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Informality in Eastern Europe

Structures, Political Cultures and Social Practices


Edited By Christian Giordano and Nicolas Hayoz

This volume deals with different aspects of informal structures and practices in Eastern Europe. Its objectives are twofold. It aims at discovering whether or to what extent informal structures and practices in Eastern Europe have meanings, functions, forms and effects different from those that can be observed in the politics and societies of Western Europe. The authors of this volume – most of them are from the region – have been invited to discuss the scientific relevance of the distinction informal / formal in their respective field of research or discipline. This points to the second objective of this volume which is to encourage a more fruitful interaction between disciplines that often disregard each other and which, despite inevitable and essential epistemological differences, have significant shared interests such as the comparative analysis of political phenomena in terms of elementary forms of social organization. The relation between informality and formality in a more methodologically pluralist and ultimately holistic way can be analysed via regards croisés between the disciplines anthropology, political science and sociology. This allows the extension of this comparative and multidisciplinary approach to other themes and phenomena of mutual interests.
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Shadow Economy, Corruption and Informal Political Exchanges: The Greek Case in a Comparative Perspective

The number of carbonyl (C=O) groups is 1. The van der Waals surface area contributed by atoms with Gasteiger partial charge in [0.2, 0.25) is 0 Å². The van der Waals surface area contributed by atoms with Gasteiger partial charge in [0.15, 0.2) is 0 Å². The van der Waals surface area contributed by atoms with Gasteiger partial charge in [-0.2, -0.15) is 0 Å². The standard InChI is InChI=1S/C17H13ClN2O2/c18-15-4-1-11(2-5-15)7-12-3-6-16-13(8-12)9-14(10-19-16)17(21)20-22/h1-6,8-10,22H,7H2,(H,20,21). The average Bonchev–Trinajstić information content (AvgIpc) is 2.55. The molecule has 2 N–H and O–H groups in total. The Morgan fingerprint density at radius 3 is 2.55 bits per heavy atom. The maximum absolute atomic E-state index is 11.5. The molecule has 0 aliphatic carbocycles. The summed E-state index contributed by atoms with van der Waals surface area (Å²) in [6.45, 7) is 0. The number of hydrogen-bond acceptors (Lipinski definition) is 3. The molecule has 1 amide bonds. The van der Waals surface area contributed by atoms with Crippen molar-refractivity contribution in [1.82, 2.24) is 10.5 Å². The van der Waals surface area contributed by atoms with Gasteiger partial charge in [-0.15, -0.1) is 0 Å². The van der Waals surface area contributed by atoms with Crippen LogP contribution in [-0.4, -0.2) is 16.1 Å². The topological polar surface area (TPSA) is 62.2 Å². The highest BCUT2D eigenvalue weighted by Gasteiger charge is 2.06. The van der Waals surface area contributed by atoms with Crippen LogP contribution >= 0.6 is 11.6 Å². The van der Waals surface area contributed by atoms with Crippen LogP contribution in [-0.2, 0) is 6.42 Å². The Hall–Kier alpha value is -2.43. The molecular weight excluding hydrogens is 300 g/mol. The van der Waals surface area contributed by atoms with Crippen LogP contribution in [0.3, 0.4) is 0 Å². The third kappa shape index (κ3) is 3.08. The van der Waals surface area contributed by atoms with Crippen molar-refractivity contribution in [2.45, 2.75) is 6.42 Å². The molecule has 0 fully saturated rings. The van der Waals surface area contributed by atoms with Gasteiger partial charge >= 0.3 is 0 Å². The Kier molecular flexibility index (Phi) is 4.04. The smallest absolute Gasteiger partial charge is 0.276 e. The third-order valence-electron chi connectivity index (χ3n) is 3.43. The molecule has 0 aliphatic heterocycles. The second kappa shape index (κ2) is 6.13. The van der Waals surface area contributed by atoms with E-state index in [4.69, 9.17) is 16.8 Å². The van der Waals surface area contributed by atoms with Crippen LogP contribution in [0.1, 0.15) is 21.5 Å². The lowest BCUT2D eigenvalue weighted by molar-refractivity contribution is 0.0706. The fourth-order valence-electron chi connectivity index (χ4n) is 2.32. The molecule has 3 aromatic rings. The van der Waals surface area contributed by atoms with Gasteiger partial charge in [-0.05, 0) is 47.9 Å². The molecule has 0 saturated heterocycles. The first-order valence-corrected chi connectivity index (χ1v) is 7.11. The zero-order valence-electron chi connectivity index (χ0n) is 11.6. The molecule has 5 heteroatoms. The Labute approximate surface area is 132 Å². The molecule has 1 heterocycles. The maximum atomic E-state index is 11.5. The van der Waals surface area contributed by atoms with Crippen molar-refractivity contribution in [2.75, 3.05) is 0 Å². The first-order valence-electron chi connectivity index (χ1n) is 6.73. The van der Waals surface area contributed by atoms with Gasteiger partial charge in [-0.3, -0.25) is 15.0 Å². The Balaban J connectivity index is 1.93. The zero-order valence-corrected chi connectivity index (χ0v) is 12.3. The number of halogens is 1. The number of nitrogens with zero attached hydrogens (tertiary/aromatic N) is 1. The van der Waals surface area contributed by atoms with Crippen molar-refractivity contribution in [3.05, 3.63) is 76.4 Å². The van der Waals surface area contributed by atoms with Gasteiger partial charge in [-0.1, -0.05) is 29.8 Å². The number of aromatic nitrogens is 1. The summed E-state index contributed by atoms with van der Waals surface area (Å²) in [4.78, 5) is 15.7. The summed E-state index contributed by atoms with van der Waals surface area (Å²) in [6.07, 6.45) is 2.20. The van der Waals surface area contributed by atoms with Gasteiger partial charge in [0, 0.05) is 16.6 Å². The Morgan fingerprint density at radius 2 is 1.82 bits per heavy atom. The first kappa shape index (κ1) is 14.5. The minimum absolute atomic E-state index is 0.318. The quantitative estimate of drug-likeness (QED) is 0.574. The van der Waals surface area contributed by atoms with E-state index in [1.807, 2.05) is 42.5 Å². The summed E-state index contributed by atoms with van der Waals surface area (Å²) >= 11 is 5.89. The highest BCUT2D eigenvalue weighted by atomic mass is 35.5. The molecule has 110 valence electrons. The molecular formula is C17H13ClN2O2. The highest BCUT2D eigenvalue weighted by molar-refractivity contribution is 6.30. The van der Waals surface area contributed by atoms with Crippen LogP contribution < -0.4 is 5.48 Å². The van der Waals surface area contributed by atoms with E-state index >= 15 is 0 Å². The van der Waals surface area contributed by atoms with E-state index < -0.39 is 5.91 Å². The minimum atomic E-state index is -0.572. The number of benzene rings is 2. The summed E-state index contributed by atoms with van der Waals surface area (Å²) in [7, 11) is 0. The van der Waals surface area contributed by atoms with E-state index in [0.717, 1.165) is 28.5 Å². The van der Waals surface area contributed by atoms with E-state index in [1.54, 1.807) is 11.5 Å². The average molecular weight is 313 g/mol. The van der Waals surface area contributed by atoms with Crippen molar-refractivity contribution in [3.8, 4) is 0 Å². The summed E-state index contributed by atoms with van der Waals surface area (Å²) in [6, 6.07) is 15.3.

In this chapter, the underground economy and corruption will be discussed in the context of informal political exchanges. After a short historical and literary overview, the main theoretical dimensions of these variables, and their links, will be examined. Then, indicators will be analysed (human development, level of underground economy, level of corruption, social capital, trust in institutions, negative and positive informalities, inequality, social conflict …) in order to relate the Greek case to other European countries (especially in southern Europe and the Balkans). The comparison will cover 14 countries, including Greece. The last section of this chapter will try to explain the reasons for the Greek situation, with reference to the economic and social history of the country. The conclusion highlights the multiple correlations (which can be obscur) between informality, economy and politics.


I will begin with two stories that permit a direct connection to be made between the dark side of society and the informal practices of democracy. The first recalls of one of Andersen’s tales: “The Shadow” (first published in 1847; Andersen, 1992: 344–355). It consists of an excellent parable – my interpretation is in parentheses: firstly, the Shadow (the dark side of economy, the political corruption) progressively seizes power in place of the Master (economy, democracy) … Then, the Shadow gets married with a wonderful princess (society) and the Master is condemned to death … Thus, there seems to be a fundamental problem when the shadow economy and the informal politics dominate societies....

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